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H&R Block Downgraded on Headline Risk

H&R Block shares tap a fresh 52-week low as its stock is downgraded to perform, citing a mortgage put-back overhang that carries potential headline risk.



) -- Shares of

H&R Block

(HRB) - Get H&R Block, Inc. Report

tapped a fresh 52-week low Wednesday morning after an analyst's downgrade.

Oppenheimer analyst Scott Schneeberger downgraded H&R Block's stock to perform, from outperform, early Wednesday, citing a mortgage put-back overhang that carries potential headline risk for the tax preparer.

H&R Block shares dipped to a 52-week low of $11.98 early Wednesday, before rebounding somewhat to a gain of 0.6% forty minutes into trading, to $12.43.

The analyst also said the downgrade had to do with a lower fiscal 2011 earnings outlook on "significant" reinvestment of previously modeled cost cuts.

Last week

H&R Block posted better-than-expected quarterly results

, and the firm said it did not have to add to its reserves set aside for claims related to its former mortgage business, easing investor concerns.

CEO Allen Bennett said on a conference call with analysts that while investors seem to be concerned about the company's contingent loan repurchase obligations, that "seems to be subject to some speculation that is not based on fact."

"We made no change to our aggregate reserve this quarter," Bennett continued. "Recent market speculation regarding potential losses does not relate back to any facts that we have observed. We have not seen any adverse change in our level of claimed payments."

H&R Block set aside $243 million in the spring of 2008 for loan repurchases out of Option One. The company has not added to that level, Bennett said. "We believe our financial reserves here are adequate."

Schneeberger noted at the time that "HRB had traded off this week on elevated volume on mortgage putback concerns," adding that "it recouped the week's losses on management addressing these concerns by providing incremental points of data."

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H&R Block shares have been under greater pressure since the Treasury Department announced its new pilot program to give prepaid cards to Americans without bank accounts in order to receive their tax refunds.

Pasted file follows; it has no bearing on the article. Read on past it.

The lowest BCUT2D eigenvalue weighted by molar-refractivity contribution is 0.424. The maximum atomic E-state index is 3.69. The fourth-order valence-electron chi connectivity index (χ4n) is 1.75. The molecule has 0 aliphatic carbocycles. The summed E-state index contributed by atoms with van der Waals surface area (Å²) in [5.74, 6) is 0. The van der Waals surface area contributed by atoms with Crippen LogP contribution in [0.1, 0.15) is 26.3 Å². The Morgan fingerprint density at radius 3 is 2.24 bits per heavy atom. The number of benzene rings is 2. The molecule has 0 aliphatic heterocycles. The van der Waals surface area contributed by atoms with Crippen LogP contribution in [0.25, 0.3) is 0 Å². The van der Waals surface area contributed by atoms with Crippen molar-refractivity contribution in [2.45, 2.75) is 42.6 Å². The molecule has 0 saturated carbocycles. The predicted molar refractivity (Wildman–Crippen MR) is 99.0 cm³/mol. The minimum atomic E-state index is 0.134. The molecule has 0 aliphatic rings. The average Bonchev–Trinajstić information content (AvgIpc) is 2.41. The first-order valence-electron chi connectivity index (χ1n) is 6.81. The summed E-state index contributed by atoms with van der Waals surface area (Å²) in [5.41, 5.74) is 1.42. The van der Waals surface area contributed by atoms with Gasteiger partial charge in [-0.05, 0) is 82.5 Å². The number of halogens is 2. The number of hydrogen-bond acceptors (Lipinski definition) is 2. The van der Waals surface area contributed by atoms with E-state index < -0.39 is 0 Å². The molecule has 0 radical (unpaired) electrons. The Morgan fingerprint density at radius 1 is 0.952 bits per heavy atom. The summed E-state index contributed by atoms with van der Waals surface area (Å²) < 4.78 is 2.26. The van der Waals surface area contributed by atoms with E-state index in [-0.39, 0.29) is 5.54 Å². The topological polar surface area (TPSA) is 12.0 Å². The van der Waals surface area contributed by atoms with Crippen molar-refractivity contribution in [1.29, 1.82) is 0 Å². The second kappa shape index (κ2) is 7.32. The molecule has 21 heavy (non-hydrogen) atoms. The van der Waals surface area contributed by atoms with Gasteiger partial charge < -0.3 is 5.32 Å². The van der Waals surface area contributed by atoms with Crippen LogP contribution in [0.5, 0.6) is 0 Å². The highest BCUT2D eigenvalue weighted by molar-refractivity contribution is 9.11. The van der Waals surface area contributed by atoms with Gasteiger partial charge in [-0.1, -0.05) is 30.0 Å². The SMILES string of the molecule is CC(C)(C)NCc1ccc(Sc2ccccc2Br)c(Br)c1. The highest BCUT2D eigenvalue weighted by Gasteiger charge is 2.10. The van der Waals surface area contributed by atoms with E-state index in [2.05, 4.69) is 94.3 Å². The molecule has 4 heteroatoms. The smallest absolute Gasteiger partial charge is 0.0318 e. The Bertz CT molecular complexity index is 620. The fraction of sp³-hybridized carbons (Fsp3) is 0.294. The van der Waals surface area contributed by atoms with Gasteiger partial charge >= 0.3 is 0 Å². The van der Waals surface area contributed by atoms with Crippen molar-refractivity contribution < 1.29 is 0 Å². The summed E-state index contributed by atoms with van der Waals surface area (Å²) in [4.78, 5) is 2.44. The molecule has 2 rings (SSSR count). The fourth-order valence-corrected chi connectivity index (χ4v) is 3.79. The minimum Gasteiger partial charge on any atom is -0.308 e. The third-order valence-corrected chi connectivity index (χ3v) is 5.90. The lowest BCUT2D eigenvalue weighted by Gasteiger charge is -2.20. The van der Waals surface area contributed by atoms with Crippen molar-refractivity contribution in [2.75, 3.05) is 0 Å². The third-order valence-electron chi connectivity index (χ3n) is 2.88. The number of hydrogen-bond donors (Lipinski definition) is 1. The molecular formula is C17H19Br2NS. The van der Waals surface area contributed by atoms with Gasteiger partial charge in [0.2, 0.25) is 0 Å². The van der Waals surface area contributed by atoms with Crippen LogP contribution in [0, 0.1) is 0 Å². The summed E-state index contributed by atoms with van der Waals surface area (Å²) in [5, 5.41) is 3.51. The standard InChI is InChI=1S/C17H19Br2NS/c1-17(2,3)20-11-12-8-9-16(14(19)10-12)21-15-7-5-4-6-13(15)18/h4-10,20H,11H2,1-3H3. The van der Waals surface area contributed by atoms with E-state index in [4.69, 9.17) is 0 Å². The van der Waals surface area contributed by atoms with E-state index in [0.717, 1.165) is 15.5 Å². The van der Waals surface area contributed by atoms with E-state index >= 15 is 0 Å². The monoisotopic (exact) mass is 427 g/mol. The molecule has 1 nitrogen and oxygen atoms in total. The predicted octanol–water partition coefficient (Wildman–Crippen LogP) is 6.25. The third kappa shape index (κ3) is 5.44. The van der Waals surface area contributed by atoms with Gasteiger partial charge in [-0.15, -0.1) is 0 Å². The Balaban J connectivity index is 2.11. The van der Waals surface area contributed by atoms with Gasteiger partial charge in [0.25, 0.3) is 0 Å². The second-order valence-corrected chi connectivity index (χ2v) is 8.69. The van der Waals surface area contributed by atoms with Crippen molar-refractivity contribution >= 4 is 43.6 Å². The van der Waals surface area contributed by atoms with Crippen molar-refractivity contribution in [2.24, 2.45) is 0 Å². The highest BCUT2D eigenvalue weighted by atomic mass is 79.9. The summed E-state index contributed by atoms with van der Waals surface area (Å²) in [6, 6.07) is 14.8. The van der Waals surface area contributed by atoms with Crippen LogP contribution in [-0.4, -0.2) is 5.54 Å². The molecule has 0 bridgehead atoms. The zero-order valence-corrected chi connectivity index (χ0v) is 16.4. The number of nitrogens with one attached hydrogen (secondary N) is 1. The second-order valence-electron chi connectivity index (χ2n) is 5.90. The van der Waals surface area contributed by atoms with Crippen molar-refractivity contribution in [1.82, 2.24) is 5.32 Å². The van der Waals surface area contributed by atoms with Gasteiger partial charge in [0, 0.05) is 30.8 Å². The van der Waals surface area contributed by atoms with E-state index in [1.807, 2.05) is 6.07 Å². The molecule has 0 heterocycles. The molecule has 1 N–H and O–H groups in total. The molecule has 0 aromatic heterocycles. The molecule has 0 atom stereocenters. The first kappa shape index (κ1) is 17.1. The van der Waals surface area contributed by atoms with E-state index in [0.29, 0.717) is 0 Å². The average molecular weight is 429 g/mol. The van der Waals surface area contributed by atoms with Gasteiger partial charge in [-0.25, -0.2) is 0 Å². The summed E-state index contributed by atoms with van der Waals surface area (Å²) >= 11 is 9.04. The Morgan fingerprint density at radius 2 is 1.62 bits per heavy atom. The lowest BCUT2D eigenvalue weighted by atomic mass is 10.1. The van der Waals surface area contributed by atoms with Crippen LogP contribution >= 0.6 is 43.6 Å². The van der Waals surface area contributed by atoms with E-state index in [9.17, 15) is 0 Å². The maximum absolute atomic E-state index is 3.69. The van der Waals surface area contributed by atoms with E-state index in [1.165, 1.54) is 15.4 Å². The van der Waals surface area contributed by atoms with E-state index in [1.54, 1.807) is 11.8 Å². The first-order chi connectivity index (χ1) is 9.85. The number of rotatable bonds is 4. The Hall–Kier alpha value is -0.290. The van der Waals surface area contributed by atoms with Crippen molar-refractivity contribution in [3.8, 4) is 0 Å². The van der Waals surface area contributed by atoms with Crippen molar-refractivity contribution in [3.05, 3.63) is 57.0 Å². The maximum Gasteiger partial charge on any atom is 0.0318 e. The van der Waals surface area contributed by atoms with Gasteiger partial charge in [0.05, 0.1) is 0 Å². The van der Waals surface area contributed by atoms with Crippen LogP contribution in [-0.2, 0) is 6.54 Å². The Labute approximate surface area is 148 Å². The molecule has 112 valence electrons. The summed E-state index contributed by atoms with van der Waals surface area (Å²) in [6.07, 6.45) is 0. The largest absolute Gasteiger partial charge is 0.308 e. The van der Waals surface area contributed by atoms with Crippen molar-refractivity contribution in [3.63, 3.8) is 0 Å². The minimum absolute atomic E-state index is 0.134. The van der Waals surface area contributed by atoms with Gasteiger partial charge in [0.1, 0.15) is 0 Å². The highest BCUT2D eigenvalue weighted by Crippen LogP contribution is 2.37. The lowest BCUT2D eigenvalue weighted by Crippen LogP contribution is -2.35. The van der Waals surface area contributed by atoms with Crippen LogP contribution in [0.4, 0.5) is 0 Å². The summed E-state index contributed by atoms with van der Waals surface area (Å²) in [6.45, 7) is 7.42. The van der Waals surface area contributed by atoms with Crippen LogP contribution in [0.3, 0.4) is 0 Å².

Schneeberger noted that Bennett increased the adoption of H&R Block's Emerald Card, a prepaid credit card it sells to customers who don't have bank accounts.

Bennett said H&R Block would work to improve customer service in an effort to reduce the number of customers who walk out during a tax preparation session.

In its recent quarter, H&R Block booked a loss of $130.7 million, or 41 cents loss per share, compared with year-earlier losses of $133.6 million, or 40 cents loss per share.

Excluding one-time charges related to severance costs, adjusted losses from continuing operations were $114.8 million, or 36 cents loss per share, beating Wall Street's expectations for a loss of 41 cents per share. Analysts typically exclude such extraordinary items when forecasting earnings estimates.

H&R Block's revenue declined by $1 million, to $274.5 million. Though smaller than year-earlier sales, H&R Block's top-line figure managed to best analysts' consensus call for sales of $265.1 million.

Revenue from the firm's tax services segment did edge up though losses widened in that part of H&R Block's business.

H&R Block competitors


(INTU) - Get Intuit Inc. Report

, maker of TurboTax, and

Jackson Hewitt Tax Service


were mixed Wednesday morning.

Intuit shares pushed up 0.9% while Jackson Hewitt was lower by 3.3%.

Intuit is a member of the Business Software Alliance, which last week said it spent $480,000 in the second quarter to lobby the federal government on cybersecurity policy, data privacy legislation and tax issues. The BSA spent $380,000 lobbying in the first quarter, and $400,000 in the second quarter of 2009.

-- Written by

Miriam Marcus Reimer

in New York.

>To follow the writer on Twitter, go to


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